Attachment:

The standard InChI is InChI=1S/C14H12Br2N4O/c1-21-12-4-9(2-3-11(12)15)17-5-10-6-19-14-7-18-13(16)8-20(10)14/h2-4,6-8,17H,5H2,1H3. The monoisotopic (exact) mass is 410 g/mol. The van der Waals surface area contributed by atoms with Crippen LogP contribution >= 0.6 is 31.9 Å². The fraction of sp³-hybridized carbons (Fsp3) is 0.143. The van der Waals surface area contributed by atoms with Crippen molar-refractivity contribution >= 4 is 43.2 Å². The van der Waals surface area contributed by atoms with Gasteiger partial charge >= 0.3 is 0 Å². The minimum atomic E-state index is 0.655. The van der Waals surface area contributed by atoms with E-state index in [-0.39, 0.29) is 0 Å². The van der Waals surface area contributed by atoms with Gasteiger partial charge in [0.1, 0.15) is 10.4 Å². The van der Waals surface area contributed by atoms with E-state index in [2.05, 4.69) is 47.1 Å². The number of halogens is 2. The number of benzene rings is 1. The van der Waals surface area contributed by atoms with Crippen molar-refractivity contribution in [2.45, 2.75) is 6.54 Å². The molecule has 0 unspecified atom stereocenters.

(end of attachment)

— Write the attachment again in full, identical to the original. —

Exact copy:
The standard InChI is InChI=1S/C14H12Br2N4O/c1-21-12-4-9(2-3-11(12)15)17-5-10-6-19-14-7-18-13(16)8-20(10)14/h2-4,6-8,17H,5H2,1H3. The monoisotopic (exact) mass is 410 g/mol. The van der Waals surface area contributed by atoms with Crippen LogP contribution >= 0.6 is 31.9 Å². The fraction of sp³-hybridized carbons (Fsp3) is 0.143. The van der Waals surface area contributed by atoms with Crippen molar-refractivity contribution >= 4 is 43.2 Å². The van der Waals surface area contributed by atoms with Gasteiger partial charge >= 0.3 is 0 Å². The minimum atomic E-state index is 0.655. The van der Waals surface area contributed by atoms with E-state index in [-0.39, 0.29) is 0 Å². The van der Waals surface area contributed by atoms with Gasteiger partial charge in [0.1, 0.15) is 10.4 Å². The van der Waals surface area contributed by atoms with E-state index in [2.05, 4.69) is 47.1 Å². The number of halogens is 2. The number of benzene rings is 1. The van der Waals surface area contributed by atoms with Crippen molar-refractivity contribution in [2.45, 2.75) is 6.54 Å². The molecule has 0 unspecified atom stereocenters.